Aussie drops 0.6% because of RBA claim of inflation still too low, according to RBA.
The Reserve Bank of Australia spoke with a more dovish tone than expected in the first meetings of central banks this week.
The U.S. Federal Reserve expected to announce a start of tapering its asset purchases as it kicks off its two-day meeting on Tuesday. Markets are having a rise in interest rate at the Bank of England meeting on Thursday.
The investors think they are concerned about rising inflation to end pandemic-era levels of easing, as they bet that investors are concerned about the growing inflation to end a pandemic-era levels of easing.
The Aussie dollar was down as much as 0.8% to a $0.7457, its weakest since Oct. 22 when Australia's central bank did not show that hawkish pivot.
The RBA said the inflation was still too low although it omitted it was previous projection that rates were unlikely to rise until 2024 and dropped a target for the April 2024 government bond.
Analysts said that the message was still more hawkish than previous RBA meetings, even if not as hawkish as markets had anticipated.
Unlike other central banks like the ECB, the RBA's message was successful in at least marginally scaling down hawkish bets, although markets are still pricing in 76 basis points of tightening in the next 12 months, said ING analysts in a note.
They said there was a gap between the performance of the currency and the interest rates, with last week's jump in the dollar considerably small when interest rates rose, and the short-term risk for the Aussie skewed to the upside, as the currency has been over-discounting the post-RBA correction in yields.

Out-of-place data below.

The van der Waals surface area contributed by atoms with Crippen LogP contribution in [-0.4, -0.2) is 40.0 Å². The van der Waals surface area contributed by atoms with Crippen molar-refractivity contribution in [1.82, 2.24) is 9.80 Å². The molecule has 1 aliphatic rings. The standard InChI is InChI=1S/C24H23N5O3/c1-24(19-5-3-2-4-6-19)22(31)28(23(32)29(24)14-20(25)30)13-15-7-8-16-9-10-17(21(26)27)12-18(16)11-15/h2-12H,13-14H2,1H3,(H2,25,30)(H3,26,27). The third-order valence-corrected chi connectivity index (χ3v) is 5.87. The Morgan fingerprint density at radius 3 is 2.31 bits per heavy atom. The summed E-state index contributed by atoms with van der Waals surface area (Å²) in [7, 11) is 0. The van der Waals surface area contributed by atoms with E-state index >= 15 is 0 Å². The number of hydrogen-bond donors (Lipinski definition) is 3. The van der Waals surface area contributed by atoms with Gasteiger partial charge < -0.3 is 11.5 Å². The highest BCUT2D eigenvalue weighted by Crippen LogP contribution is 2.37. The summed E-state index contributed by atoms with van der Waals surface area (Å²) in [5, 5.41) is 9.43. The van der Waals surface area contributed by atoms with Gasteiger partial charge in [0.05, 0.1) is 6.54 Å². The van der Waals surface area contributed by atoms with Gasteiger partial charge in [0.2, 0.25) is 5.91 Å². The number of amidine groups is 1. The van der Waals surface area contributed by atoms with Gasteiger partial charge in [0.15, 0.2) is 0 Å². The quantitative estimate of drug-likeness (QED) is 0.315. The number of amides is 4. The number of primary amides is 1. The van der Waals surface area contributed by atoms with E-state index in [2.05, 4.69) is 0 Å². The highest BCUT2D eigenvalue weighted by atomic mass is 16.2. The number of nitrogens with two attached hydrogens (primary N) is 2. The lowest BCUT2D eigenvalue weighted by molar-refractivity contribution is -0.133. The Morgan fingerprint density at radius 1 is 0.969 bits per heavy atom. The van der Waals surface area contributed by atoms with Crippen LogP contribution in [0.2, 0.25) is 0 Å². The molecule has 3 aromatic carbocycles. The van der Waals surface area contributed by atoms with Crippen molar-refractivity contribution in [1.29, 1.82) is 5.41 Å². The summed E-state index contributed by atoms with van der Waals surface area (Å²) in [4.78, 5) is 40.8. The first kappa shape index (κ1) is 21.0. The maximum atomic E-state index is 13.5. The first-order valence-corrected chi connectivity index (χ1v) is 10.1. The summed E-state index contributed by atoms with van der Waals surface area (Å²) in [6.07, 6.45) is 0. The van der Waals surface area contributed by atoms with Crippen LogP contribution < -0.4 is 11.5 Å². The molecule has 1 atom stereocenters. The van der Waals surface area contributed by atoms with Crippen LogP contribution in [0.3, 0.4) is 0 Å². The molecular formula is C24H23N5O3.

New Zealand's dollar dropped in a two week low, losing 0.8% to $7130, a two-week low.
Currency markets in other areas were treaded water as they waited to see whether policymakers were ready to dial back stimulus.
The pound was up by 0.2% to $1.3627, slipping 0.2% to $1.3627.
The dollar weakened by 0.3% to 113.68 yen, remaining below its four-year peak of 114.695 reached on Oct. 20.
The Swiss Franc briefly hit a new 18 month high against the euro. It dropped to as weak as 1.0544 francs, the lowest since May 2020, before it bounced back to trade at 1.0581, up 0.3% on the day.
The franc has been strengthening against the US dollar, although it was down by 0.3% on Tuesday.
Marshall Gittler, head of Investment Research at BDSwiss Holding, said that the Swiss National Bank, which concerns about a stronger franc hurting its economy, was not able to intervene as actively to arrest the Franc strength as it had during previous moves higher.
He said that the SNB could go only through the exchange rate rather than through its policy rate, which could be the way that it goes along with the global trend towards tighter monetary policy.